The app has ditched its invite-only policy to grant everyone access to its audio chat rooms. Now anyone can host an audio panel about business strategies for sustainable wealth growth.
The update was announced during Clubhouse’s Town Hall on Wednesday. Previously, those who wanted to enter the Clubhouse had to be invited by someone already inside, like being vouched for by a regular at an exclusive club. Now you can simply rock up and jump straight into a room full of men who are in love with Elon Musk, just like a regular bar. All users on Clubhouse’s waitlist are being granted immediate access, with the app available to everyone globally on both iOS and Android.
Clubhouse has long had plans to expand to the general unconnected public, though we had no indication of when that might be until now. In a blog post published last July, Clubhouse co-founders Paul Davison and Rohan Seth stated that the app’s invite system allowed it to grow its community slowly, enabling them to finetune features and fix problems as they arise, as well as putting less strain on their small team. Now it seems they’re finally confident enough to throw the doors wide open.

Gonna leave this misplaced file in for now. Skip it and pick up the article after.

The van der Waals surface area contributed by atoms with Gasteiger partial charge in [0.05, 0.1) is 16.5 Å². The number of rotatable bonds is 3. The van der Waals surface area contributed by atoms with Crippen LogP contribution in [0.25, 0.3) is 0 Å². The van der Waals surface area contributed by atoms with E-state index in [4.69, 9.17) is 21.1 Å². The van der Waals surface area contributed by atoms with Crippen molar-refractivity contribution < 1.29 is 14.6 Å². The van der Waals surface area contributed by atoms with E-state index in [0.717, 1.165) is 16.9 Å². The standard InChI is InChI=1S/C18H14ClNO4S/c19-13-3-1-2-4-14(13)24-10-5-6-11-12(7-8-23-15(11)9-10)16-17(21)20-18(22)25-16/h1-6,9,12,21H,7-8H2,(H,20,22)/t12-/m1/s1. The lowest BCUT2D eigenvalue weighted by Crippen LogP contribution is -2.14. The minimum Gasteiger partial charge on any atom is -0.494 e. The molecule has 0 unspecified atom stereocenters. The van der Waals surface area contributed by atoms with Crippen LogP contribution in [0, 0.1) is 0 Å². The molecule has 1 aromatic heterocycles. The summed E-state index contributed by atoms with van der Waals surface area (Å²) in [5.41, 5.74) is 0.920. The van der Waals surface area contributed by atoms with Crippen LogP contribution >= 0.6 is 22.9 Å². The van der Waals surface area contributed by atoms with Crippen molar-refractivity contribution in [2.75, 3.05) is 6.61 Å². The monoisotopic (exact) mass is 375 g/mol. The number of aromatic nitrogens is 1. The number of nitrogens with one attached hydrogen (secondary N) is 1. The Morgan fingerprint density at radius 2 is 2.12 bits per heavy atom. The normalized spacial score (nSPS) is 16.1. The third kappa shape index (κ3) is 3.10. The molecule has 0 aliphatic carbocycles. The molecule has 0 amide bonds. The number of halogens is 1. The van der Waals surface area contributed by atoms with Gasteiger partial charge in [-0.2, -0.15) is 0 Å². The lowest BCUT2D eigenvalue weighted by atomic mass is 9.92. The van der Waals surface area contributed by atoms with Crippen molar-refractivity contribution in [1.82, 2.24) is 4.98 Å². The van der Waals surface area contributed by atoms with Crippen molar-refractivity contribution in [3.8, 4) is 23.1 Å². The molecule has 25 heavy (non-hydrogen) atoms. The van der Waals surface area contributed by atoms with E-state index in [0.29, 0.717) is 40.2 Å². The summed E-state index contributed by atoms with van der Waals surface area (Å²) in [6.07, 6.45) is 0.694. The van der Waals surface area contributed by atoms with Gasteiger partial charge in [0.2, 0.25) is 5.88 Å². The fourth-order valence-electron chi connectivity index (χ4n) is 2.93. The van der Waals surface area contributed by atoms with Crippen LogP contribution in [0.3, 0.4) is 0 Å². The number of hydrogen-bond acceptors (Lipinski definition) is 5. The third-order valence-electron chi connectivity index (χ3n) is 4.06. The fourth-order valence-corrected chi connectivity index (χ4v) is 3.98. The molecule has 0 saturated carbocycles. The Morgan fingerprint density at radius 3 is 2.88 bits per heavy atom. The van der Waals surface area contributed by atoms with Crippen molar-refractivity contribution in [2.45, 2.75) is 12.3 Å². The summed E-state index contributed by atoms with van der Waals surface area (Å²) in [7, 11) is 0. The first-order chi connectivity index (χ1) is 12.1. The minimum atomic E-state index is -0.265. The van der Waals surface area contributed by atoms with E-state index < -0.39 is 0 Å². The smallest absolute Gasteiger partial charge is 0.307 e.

The social media audio app probably could use the burst of new users that opening up will bring. Though Clubhouse enjoyed significant interest in the months after its March 2020 launch, it seems to have cooled off notably since then. Vanity Fair reports that engagement is down in some areas of the app, and downloads of Clubhouse have also noticeably slowed, dropping to below one million in April this year — a far cry from its impressive Japan-driven surge of 9.6 million in February.
The app’s Android release being made available worldwide in May did significantly help figures. Clubhouse’s installation numbers swung back up to 3.7 million in May and 7.7 million in June, with 76 percent of June’s installs coming from India’s marketplaces according to Sensor Tower. But that spike seems to be temporary as well, with this month’s download numbers sinking to 1.7 million as of July 20.